City begins replacing trees lost in botched 2021 house move
Three so far with 20 more to come
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Almost two dozen mature trees were destroyed in Charleswood during the transport of a large display home nearly a year ago. Now, the City of Winnipeg has begun replanting.
Three poplar trees were planted in the Roblin Boulevard median between Carlotta Crescent and Charleswood Road in June, while 20 other trees of various sizes and species are to be planted at Charleswood Memorial Park.
Winnipeg’s forester said the trees cannot all be replaced at the centre median of the regional street where they were unlawfully cut down in 2021, due to harsh growing conditions.
“We cannot get them established because (of), primarily, the de-icing salt spray that is used to keep our winter roads navigable and safe. It really is a challenge,” Martha Barwinsky said. “Even though there were trees there once before, those trees were actually established at a time when there wasn’t as much vehicular traffic and there wasn’t as much use of… winter road maintenance practices.”
Barwinsky said the three poplars are part of a trial to determine if that species can thrive in the location, since it tends to be heartier in places where road salt is used.
The other trees could be planted this summer, if the weather co-operates, though unseasonably cold and rainy conditions have delayed some planting.
The loss of the original mature trees took place Aug. 7, 2021, when a building transport company began moving a display home from a spot near Roblin Boulevard and Scotswood Drive. The structure was too wide to avoid hitting mature trees along the Roblin median.
Winnipeg Police Service says its officers arrived to provide a scheduled escort around 7 a.m. and discovered 17 Siberian elms had been cut down. Police said officers halted the move and arrested the vehicle’s driver, who was charged with mischief over $5,000.
City forestry staff later determined another six elms had to be cut down due to damage from the incident.
An advocate to protect and enhance Winnipeg’s urban canopy says the loss of mature trees is especially concerning because of the challenges in replacing them.
“When you take out mature trees (from boulevards)… you can’t necessarily expect new saplings to grow back, to survive in that rough condition and so that’s why the loss of mature trees is a double tragedy,” said Charles Feaver, a member of Trees Please Winnipeg.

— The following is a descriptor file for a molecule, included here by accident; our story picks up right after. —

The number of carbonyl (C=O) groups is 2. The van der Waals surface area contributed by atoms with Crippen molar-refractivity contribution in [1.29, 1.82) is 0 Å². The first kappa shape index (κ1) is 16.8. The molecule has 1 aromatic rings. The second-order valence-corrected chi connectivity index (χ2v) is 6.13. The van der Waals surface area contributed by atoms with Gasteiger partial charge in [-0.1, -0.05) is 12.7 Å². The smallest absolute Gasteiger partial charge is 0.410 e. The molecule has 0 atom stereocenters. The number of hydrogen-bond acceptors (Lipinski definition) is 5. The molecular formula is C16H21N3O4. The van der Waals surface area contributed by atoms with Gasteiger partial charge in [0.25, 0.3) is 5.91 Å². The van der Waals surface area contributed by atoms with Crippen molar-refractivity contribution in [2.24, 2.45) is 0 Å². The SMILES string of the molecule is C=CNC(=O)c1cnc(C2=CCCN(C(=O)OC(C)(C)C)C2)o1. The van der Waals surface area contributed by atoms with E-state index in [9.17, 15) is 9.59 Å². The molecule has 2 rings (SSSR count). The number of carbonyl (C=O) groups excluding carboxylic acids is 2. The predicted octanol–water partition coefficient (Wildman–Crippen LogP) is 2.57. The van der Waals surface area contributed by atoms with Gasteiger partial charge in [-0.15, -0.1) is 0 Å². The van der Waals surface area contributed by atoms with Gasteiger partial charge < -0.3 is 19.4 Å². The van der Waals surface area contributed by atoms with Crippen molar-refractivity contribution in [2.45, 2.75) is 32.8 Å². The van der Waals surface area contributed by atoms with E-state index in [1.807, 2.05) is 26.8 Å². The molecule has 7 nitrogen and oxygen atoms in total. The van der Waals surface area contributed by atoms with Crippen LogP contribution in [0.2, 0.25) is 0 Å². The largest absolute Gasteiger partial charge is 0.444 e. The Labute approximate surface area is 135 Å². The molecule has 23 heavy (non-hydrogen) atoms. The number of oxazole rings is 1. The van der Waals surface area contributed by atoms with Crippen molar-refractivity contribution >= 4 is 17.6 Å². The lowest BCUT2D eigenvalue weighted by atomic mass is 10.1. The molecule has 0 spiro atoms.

Feaver said it will take decades before smaller new trees are large enough to provide the same amount of shade and carbon storage as those that were lost, making the replants more “substitutes” than true replacements.
He said Winnipeg should add a tree protection bylaw that requires construction crews to work a minimum distance away from trees and their key root systems.
“You don’t want people digging up your gas-line infrastructure but you also don’t want people killing your tree (root) infrastructure,” said Feaver.
Trevor Soltys, a licensed arborist with TreeSolve, echoed the concern the hearty Siberian elms lost can’t be immediately replaced.
“When they’re gone, it takes a long time to re-establish that mature canopy,” said Soltys. “Trees are invaluable, they do a lot for our environment and this has a major impact on everybody.”
The city is exploring a bylaw to protect trees.
The addition could be recommended as part of its urban forest strategy, a final version of which is expected in November. Barwinsky said other city bylaws offer some tree protection for trees on public land, which allows the city to charge compensation fees to those who unlawfully cut them down.
However, the city lacks the authority to protect private trees and would require a provincial change to its charter to do so, Barwinsky said.
A company was penalized for the display home move last year.
Kola Building Movers Ltd. received two tickets under the Highway Traffic Act, including a fine of $3,169 for an overweight load and a separate $298 penalty for height and plate requirement violations, court records show. (The display home also collided with an overhead sign on the Wilkes Avenue overpass at the Perimeter Highway Aug. 11, 2021.)
The City of Winnipeg reached a compensation deal with the company as well, which covers clean-up costs and the value of the damaged trees. The city declined to reveal the amount of money it received.
Born and raised in Winnipeg, Joyanne loves to tell the stories of this city, especially when politics is involved. Joyanne became the city hall reporter for the Winnipeg Free Press in early 2020.